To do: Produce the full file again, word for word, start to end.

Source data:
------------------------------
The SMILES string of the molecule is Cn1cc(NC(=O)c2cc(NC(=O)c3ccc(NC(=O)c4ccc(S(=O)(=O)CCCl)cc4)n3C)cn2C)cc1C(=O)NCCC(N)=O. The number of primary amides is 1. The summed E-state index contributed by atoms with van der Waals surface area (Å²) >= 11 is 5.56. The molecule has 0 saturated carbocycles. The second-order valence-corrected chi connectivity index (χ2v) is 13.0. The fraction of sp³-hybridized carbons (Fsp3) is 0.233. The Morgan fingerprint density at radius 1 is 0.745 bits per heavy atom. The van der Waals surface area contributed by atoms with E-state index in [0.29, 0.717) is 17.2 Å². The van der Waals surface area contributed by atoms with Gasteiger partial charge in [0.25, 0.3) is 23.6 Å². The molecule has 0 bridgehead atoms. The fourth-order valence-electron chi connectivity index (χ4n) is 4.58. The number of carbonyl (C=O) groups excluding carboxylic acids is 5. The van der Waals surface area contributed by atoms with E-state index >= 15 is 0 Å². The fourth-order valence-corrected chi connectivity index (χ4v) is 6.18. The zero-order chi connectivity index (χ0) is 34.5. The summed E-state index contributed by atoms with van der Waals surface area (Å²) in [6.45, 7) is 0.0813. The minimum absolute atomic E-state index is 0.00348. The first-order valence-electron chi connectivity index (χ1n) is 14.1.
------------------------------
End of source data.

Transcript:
The SMILES string of the molecule is Cn1cc(NC(=O)c2cc(NC(=O)c3ccc(NC(=O)c4ccc(S(=O)(=O)CCCl)cc4)n3C)cn2C)cc1C(=O)NCCC(N)=O. The number of primary amides is 1. The summed E-state index contributed by atoms with van der Waals surface area (Å²) >= 11 is 5.56. The molecule has 0 saturated carbocycles. The second-order valence-corrected chi connectivity index (χ2v) is 13.0. The fraction of sp³-hybridized carbons (Fsp3) is 0.233. The Morgan fingerprint density at radius 1 is 0.745 bits per heavy atom. The van der Waals surface area contributed by atoms with E-state index in [0.29, 0.717) is 17.2 Å². The van der Waals surface area contributed by atoms with Gasteiger partial charge in [0.25, 0.3) is 23.6 Å². The molecule has 0 bridgehead atoms. The fourth-order valence-electron chi connectivity index (χ4n) is 4.58. The number of carbonyl (C=O) groups excluding carboxylic acids is 5. The van der Waals surface area contributed by atoms with E-state index >= 15 is 0 Å². The fourth-order valence-corrected chi connectivity index (χ4v) is 6.18. The zero-order chi connectivity index (χ0) is 34.5. The summed E-state index contributed by atoms with van der Waals surface area (Å²) in [6.45, 7) is 0.0813. The minimum absolute atomic E-state index is 0.00348. The first-order valence-electron chi connectivity index (χ1n) is 14.1.